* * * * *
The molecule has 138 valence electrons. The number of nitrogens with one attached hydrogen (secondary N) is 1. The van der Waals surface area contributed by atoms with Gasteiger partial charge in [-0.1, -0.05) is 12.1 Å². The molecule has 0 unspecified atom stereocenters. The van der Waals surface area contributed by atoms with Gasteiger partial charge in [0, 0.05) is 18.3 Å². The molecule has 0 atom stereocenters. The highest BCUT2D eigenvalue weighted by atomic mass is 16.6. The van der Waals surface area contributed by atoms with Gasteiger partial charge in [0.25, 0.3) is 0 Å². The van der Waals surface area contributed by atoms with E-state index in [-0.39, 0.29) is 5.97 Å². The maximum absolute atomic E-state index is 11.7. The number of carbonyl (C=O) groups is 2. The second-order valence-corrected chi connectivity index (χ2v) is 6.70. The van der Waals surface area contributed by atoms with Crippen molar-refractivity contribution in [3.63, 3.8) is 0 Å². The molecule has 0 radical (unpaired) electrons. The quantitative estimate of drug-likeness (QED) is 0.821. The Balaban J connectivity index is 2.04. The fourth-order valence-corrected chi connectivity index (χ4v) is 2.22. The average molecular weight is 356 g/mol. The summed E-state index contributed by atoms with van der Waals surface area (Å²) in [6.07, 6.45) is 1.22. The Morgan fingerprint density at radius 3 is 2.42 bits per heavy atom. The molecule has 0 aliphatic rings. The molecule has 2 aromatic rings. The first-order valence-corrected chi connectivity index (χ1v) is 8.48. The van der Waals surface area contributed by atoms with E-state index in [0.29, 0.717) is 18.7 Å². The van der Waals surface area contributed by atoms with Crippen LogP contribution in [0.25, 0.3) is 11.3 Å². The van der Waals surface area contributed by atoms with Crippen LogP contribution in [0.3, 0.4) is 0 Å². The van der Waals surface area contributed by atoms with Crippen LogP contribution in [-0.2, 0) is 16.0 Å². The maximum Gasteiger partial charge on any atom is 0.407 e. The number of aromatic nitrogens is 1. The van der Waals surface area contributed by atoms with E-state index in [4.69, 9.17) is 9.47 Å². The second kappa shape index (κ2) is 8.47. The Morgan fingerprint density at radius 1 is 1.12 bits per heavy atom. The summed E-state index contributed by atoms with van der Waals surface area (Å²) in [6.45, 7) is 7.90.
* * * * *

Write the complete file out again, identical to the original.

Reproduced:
The molecule has 138 valence electrons. The number of nitrogens with one attached hydrogen (secondary N) is 1. The van der Waals surface area contributed by atoms with Gasteiger partial charge in [-0.1, -0.05) is 12.1 Å². The molecule has 0 unspecified atom stereocenters. The van der Waals surface area contributed by atoms with Gasteiger partial charge in [0, 0.05) is 18.3 Å². The molecule has 0 atom stereocenters. The highest BCUT2D eigenvalue weighted by atomic mass is 16.6. The van der Waals surface area contributed by atoms with Gasteiger partial charge in [0.25, 0.3) is 0 Å². The van der Waals surface area contributed by atoms with E-state index in [-0.39, 0.29) is 5.97 Å². The maximum absolute atomic E-state index is 11.7. The number of carbonyl (C=O) groups is 2. The second-order valence-corrected chi connectivity index (χ2v) is 6.70. The van der Waals surface area contributed by atoms with Crippen molar-refractivity contribution in [3.63, 3.8) is 0 Å². The molecule has 0 radical (unpaired) electrons. The quantitative estimate of drug-likeness (QED) is 0.821. The Balaban J connectivity index is 2.04. The fourth-order valence-corrected chi connectivity index (χ4v) is 2.22. The average molecular weight is 356 g/mol. The summed E-state index contributed by atoms with van der Waals surface area (Å²) in [6.07, 6.45) is 1.22. The Morgan fingerprint density at radius 3 is 2.42 bits per heavy atom. The molecule has 0 aliphatic rings. The molecule has 2 aromatic rings. The first-order valence-corrected chi connectivity index (χ1v) is 8.48. The van der Waals surface area contributed by atoms with E-state index in [0.29, 0.717) is 18.7 Å². The van der Waals surface area contributed by atoms with Crippen LogP contribution in [0.25, 0.3) is 11.3 Å². The van der Waals surface area contributed by atoms with Crippen LogP contribution in [0.3, 0.4) is 0 Å². The van der Waals surface area contributed by atoms with Crippen LogP contribution in [-0.2, 0) is 16.0 Å². The maximum Gasteiger partial charge on any atom is 0.407 e. The number of aromatic nitrogens is 1. The van der Waals surface area contributed by atoms with E-state index in [4.69, 9.17) is 9.47 Å². The second kappa shape index (κ2) is 8.47. The Morgan fingerprint density at radius 1 is 1.12 bits per heavy atom. The summed E-state index contributed by atoms with van der Waals surface area (Å²) in [6.45, 7) is 7.90.